It’s a tough problem: you depend on your physician’s authority, and the authority of the healthcare establishment, to guide your decisions about health. Even if you trust your physician, can you trust the voices persistently whispering in his ear, especially if those voices are motivated by profit as a priority. Do pharma companies place their profit above your health? Don’t assume an easy answer – it’s complicated, though Goldacre’s book blurb suggests a belief that pharma uses the complexity as a cloak (“All these problems have been protected from public scrutiny because they’re too complex to capture in a sound bite.”)
In the Guardian, Goldacre writes:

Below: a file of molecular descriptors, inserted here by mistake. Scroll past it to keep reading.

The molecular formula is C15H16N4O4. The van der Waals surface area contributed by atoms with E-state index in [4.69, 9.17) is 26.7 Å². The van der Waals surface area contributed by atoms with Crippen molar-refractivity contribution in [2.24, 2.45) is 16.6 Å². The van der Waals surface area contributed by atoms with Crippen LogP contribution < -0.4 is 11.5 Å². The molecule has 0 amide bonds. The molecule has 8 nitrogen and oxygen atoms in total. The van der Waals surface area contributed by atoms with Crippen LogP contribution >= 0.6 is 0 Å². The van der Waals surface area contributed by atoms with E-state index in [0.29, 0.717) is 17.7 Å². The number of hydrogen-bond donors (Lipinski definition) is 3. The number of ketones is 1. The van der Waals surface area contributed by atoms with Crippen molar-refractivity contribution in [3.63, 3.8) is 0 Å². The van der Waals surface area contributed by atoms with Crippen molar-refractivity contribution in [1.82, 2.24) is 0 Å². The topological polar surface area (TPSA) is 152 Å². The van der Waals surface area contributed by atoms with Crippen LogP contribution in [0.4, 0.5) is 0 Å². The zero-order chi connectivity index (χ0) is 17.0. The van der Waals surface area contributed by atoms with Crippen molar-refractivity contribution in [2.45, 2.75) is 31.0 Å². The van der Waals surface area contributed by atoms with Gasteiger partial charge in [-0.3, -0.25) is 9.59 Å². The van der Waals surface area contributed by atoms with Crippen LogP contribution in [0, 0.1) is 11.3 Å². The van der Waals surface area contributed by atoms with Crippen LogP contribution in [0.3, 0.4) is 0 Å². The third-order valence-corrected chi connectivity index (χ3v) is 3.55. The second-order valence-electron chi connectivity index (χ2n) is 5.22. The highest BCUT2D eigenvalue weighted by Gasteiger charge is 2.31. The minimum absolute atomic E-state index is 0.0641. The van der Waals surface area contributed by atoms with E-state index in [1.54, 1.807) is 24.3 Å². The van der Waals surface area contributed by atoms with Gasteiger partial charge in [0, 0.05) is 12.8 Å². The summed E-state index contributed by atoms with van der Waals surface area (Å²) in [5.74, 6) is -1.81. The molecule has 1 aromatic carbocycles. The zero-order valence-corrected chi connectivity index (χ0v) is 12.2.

Drugs are tested by the people who manufacture them, in poorly designed trials, on hopelessly small numbers of weird, unrepresentative patients, and analysed using techniques that are flawed by design, in such a way that they exaggerate the benefits of treatments. Unsurprisingly, these trials tend to produce results that favour the manufacturer. When trials throw up results that companies don’t like, they are perfectly entitled to hide them from doctors and patients, so we only ever see a distorted picture of any drug’s true effects. Regulators see most of the trial data, but only from early on in a drug’s life, and even then they don’t give this data to doctors or patients, or even to other parts of government. This distorted evidence is then communicated and applied in a distorted fashion.